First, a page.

May 23, 2012

Book: Gulliver’s Travels by Jonathan Swift

Filed under: Books — Tags: , , , , — krishnafromtoronto @ 2:36 pm

Looking back, I seem to have taken a brief Classic Books detour.

It is one of those classic books that, to paraphrase an author I had read once `everyone knows about but no one has read’. I think everyone knows about Gulliver and some of his experiences. If you are like me, you would have known about the Lilliputans and the `Giant Land’. You may have even heard of the Yahoos, given the Internet Portal Yahoo – as a reference point for the name. (As an interesting aside, another little known Internet Trivia is that Yahoo, the web
portal itself is an acronym – or at least, it was, when founded. It stood for Yet Another Hierarchical Officious Oracle –Is this true or is this one of those Legends that are made up afterwards? )

But I always thought that Gulliver made two trips, one to the land of tiny people and one to the land of Giants. In fact, he makes several trips – four to be exact, and sees many countries. (On some trips, he visits multiple places).

The story is interesting in two respects. Its tone itself is different and old. Swift puts in capital letters at what seem to be random words in the middle of the sentence – and I am not talking about proper nouns here. (Wonder what Lynn Truss would have to say about that! See the review on her excellent Eats, Shoots and Leaves earlier in this blog.)

Second, many of the words have a completely different meaning. For example, apprehension means just the act of seeing, not what you think it is. Makes sense, if you think about it.

But if you get used to these peculiarities, you can sit down to read a classic story. Still, for all the fame, the book surprises you in many respects.

First of all, the author himself. Though born in Dublin in 1667, he soon moved to England and was neck deep in British politics. He was even instrumental in implementing some laws that ensured that Ireland, his motherland, was kept subjugated by England for a far longer period than it would otherwise have been. He was dyed in the blue Tory, and when Whigs won (under the legendary Robert Walpole) and prosecuted a lot of Tories for crimes including treason, that resulted in many of them being exiled or executed, he retired from politics and went back to Ireland to become the Dean of St Patrick’s Cathedral. He considered this to be a big demotion and was bitter ever after. As it happened, Whigs never gave up power for the rest of his life.

In personal life too, from his childhood, his mother seems to have lived apart from him in Britain while he grew up in Ireland. As a Catholic, he was caught in the bitter crossfire of those times between Catholics and Protestants. He was barely in control as a child and was so rebellious in college that he was given his degree only `under special grace’! He alienated most people around him throughout his life and seems to have been something of a misfit in society. Towards the end of his life he became insane and was declared unfit to lead an independent life, and spent the last four years under the care of another appointed person.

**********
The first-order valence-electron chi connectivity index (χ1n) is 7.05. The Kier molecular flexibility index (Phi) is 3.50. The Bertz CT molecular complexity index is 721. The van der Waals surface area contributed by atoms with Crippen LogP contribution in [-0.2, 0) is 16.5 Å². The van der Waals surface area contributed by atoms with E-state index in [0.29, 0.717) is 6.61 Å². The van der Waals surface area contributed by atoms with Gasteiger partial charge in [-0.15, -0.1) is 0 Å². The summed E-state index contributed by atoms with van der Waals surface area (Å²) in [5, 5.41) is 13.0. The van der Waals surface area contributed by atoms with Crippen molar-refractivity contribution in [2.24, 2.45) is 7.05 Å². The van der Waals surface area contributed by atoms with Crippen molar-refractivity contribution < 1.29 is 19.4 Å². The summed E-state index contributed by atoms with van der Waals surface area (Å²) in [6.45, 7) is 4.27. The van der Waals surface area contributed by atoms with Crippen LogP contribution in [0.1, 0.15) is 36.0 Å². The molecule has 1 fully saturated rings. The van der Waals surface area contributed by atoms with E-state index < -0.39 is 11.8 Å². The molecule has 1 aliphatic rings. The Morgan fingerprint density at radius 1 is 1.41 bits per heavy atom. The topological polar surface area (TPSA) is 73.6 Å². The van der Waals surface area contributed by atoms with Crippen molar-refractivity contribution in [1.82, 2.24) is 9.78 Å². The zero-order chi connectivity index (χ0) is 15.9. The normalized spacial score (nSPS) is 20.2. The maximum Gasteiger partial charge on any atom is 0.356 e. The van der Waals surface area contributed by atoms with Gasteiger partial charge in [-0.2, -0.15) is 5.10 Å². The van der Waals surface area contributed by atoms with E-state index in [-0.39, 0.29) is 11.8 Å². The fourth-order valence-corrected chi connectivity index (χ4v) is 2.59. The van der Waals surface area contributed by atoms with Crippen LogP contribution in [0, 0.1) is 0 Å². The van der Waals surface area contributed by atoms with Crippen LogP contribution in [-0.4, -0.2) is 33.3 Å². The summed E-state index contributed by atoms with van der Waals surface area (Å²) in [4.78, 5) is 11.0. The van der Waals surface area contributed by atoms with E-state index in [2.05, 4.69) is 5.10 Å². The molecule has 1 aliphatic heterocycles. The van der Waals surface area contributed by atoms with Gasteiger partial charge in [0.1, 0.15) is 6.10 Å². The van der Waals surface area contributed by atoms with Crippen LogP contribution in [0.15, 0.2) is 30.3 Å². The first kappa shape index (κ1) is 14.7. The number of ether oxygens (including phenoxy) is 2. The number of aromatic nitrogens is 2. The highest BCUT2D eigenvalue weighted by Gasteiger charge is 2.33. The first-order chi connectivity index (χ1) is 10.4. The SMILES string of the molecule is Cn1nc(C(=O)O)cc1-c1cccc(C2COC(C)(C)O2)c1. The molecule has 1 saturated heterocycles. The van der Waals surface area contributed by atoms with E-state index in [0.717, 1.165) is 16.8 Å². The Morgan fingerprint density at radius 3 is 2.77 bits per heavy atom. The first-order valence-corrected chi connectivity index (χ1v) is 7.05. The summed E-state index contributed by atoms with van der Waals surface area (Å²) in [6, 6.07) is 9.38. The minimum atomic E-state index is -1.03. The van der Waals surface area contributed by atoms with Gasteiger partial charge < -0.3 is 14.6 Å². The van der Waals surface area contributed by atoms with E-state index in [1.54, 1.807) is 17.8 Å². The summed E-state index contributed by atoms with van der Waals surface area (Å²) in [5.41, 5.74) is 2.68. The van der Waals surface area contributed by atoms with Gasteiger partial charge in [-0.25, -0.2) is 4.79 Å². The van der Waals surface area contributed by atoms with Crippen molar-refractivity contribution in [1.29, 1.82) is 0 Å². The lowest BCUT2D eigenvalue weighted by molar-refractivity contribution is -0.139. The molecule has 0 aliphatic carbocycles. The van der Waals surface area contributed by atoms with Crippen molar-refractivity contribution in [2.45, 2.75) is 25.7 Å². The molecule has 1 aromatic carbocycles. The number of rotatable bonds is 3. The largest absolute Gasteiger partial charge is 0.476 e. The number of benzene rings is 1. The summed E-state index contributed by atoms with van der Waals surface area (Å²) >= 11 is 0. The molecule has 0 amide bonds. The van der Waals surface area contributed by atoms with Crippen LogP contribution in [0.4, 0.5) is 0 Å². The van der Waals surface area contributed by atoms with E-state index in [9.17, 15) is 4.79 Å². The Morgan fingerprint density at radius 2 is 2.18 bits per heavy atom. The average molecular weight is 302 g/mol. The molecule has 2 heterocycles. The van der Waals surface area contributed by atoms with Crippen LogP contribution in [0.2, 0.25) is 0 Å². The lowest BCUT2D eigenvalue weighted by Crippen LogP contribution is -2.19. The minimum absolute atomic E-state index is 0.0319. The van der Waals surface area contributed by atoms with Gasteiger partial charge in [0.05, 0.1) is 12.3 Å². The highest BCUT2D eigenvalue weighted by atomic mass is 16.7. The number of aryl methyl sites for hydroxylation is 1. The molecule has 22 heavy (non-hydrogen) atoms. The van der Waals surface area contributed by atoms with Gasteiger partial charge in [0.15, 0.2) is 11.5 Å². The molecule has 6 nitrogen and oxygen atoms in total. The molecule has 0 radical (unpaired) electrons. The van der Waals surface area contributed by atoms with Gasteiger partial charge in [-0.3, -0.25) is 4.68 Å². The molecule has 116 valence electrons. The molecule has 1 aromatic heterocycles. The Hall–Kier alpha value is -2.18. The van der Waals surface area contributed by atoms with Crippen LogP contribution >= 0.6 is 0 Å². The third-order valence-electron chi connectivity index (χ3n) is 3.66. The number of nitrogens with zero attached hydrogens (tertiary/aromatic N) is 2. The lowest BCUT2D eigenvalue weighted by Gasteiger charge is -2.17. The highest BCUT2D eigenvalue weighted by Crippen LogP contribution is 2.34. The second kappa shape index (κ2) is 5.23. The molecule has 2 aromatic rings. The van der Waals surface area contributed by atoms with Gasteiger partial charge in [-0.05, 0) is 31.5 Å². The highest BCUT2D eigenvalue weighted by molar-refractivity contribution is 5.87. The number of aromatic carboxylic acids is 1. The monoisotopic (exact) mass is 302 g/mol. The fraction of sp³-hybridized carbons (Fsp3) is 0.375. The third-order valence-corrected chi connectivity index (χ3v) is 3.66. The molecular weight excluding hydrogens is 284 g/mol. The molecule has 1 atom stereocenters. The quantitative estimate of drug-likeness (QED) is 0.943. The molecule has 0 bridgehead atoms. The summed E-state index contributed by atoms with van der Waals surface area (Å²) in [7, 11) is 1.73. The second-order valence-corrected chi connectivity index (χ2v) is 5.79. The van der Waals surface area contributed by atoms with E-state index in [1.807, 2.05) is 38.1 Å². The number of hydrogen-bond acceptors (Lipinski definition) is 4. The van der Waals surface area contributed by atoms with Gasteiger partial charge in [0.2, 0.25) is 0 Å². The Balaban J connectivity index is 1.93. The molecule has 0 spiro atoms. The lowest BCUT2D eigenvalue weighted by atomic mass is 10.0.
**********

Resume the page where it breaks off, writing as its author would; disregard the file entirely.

Back to the story. First, some general comments on the author’s style.

The bitterness shows through in his work. Even for a satire, some parts are dark and vicious, and he seems to hate almost all of the professions. Lawyers, doctors, politicians and even royalty are in turn subject to vitriolic attack in the name of satire. (No wonder he had very few friends!)

Another thing that surprised me was how fond Swift is of scatological talk. Consider the number of events: In Lilliput, Gulliver puts out a fire by peeing on it – being a giant in that land, he could pee enough to put out a raging conflagration. In another trip, he meets a `scientist’ who wants to remove all illnesses by pumping air through the bellows into the anus of a person and `draw out the ill vapours with the wind being pumped in’. And if by now you have not had enough, you find another person is researching human excrement to infer the characteristics of the person who passed them.,

The story itself is about Gulliver and his travels. In summary, it is a study of exaggerated proportions. In Lilliput everyone is very small. In Brobdingnag (his second journey) everyone is a giant. In Laputa (his third journey, where he visits many places) everyone is very clever but lost in everyday tasks and are lost completely when it comes to trivial acts of everyday chores. In Balnibarbi, everyone he meets is eccentric (OK, eccentric scientist). In Glubbdubdrib, people can bring back dead people to answer questions. Anyone including historical figures like Socrates, Plato, Julius Caesar, you name it)
In his last trip, horses (Houynhnms) are the sentient and intelligent beings whereas humans (Yahoos) are essentially animals with no intellect…

You get the idea. All worlds have one set of characteristics exaggerated or reversed, and the author imagines what life would be like, if that were the case. In each case, Gulliver has a set of adventures to keep the story moving. The peoples’ way of life, culture, practices are all described in great detail.

In all, an interesting experience. You would need to consult the footnotes often to understand the different usage of words (like apprehend, mentioned above). But a fairly interesting read, nevertheless.

Let us say, a 5/10

— Krishna


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